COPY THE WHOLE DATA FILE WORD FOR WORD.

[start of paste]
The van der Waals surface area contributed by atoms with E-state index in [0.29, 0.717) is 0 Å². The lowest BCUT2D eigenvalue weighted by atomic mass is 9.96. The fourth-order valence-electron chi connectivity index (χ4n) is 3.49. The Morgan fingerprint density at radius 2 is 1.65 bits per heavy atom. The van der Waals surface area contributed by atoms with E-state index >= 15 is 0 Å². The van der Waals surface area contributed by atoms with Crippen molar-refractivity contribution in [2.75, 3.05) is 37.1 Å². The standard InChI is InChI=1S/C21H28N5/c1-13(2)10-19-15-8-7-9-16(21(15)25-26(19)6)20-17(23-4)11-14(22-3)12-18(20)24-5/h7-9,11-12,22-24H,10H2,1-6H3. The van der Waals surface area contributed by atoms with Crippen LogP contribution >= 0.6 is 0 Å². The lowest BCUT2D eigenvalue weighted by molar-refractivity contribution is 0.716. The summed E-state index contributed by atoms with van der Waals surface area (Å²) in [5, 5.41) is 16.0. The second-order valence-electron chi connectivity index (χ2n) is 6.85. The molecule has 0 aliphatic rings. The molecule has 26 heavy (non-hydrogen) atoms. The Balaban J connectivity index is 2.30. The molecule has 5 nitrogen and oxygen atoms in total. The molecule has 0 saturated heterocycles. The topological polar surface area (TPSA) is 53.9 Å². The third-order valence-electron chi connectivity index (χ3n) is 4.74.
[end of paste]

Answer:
The van der Waals surface area contributed by atoms with E-state index in [0.29, 0.717) is 0 Å². The lowest BCUT2D eigenvalue weighted by atomic mass is 9.96. The fourth-order valence-electron chi connectivity index (χ4n) is 3.49. The Morgan fingerprint density at radius 2 is 1.65 bits per heavy atom. The van der Waals surface area contributed by atoms with E-state index >= 15 is 0 Å². The van der Waals surface area contributed by atoms with Crippen molar-refractivity contribution in [2.75, 3.05) is 37.1 Å². The standard InChI is InChI=1S/C21H28N5/c1-13(2)10-19-15-8-7-9-16(21(15)25-26(19)6)20-17(23-4)11-14(22-3)12-18(20)24-5/h7-9,11-12,22-24H,10H2,1-6H3. The van der Waals surface area contributed by atoms with Crippen LogP contribution >= 0.6 is 0 Å². The lowest BCUT2D eigenvalue weighted by molar-refractivity contribution is 0.716. The summed E-state index contributed by atoms with van der Waals surface area (Å²) in [5, 5.41) is 16.0. The second-order valence-electron chi connectivity index (χ2n) is 6.85. The molecule has 0 aliphatic rings. The molecule has 26 heavy (non-hydrogen) atoms. The Balaban J connectivity index is 2.30. The molecule has 5 nitrogen and oxygen atoms in total. The molecule has 0 saturated heterocycles. The topological polar surface area (TPSA) is 53.9 Å². The third-order valence-electron chi connectivity index (χ3n) is 4.74.